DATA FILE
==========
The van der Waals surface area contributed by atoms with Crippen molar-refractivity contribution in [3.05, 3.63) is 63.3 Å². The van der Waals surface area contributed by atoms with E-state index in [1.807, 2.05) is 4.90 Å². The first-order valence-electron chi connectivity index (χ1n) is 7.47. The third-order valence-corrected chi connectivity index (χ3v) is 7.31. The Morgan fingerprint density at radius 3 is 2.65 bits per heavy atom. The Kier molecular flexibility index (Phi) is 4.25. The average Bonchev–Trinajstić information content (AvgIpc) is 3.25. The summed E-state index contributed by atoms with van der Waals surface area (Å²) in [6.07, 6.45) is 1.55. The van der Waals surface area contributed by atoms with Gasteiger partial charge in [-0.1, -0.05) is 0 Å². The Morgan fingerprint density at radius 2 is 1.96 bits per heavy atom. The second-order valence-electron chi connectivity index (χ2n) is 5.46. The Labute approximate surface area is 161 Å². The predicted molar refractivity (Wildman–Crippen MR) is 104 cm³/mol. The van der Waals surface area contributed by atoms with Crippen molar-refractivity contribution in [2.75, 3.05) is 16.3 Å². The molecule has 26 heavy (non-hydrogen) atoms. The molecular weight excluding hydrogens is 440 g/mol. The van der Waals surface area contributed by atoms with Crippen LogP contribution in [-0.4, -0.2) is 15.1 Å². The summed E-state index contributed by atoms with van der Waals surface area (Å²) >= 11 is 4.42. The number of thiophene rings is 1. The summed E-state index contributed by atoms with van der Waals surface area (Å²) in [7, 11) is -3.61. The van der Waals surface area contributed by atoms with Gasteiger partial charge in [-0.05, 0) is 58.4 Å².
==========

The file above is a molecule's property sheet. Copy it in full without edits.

The van der Waals surface area contributed by atoms with Crippen molar-refractivity contribution in [3.05, 3.63) is 63.3 Å². The van der Waals surface area contributed by atoms with E-state index in [1.807, 2.05) is 4.90 Å². The first-order valence-electron chi connectivity index (χ1n) is 7.47. The third-order valence-corrected chi connectivity index (χ3v) is 7.31. The Morgan fingerprint density at radius 3 is 2.65 bits per heavy atom. The Kier molecular flexibility index (Phi) is 4.25. The average Bonchev–Trinajstić information content (AvgIpc) is 3.25. The summed E-state index contributed by atoms with van der Waals surface area (Å²) in [6.07, 6.45) is 1.55. The van der Waals surface area contributed by atoms with Gasteiger partial charge in [-0.1, -0.05) is 0 Å². The Morgan fingerprint density at radius 2 is 1.96 bits per heavy atom. The second-order valence-electron chi connectivity index (χ2n) is 5.46. The Labute approximate surface area is 161 Å². The predicted molar refractivity (Wildman–Crippen MR) is 104 cm³/mol. The van der Waals surface area contributed by atoms with Crippen molar-refractivity contribution in [2.75, 3.05) is 16.3 Å². The molecule has 26 heavy (non-hydrogen) atoms. The molecular weight excluding hydrogens is 440 g/mol. The van der Waals surface area contributed by atoms with Crippen LogP contribution in [-0.4, -0.2) is 15.1 Å². The summed E-state index contributed by atoms with van der Waals surface area (Å²) >= 11 is 4.42. The number of thiophene rings is 1. The summed E-state index contributed by atoms with van der Waals surface area (Å²) in [7, 11) is -3.61. The van der Waals surface area contributed by atoms with Gasteiger partial charge in [-0.05, 0) is 58.4 Å².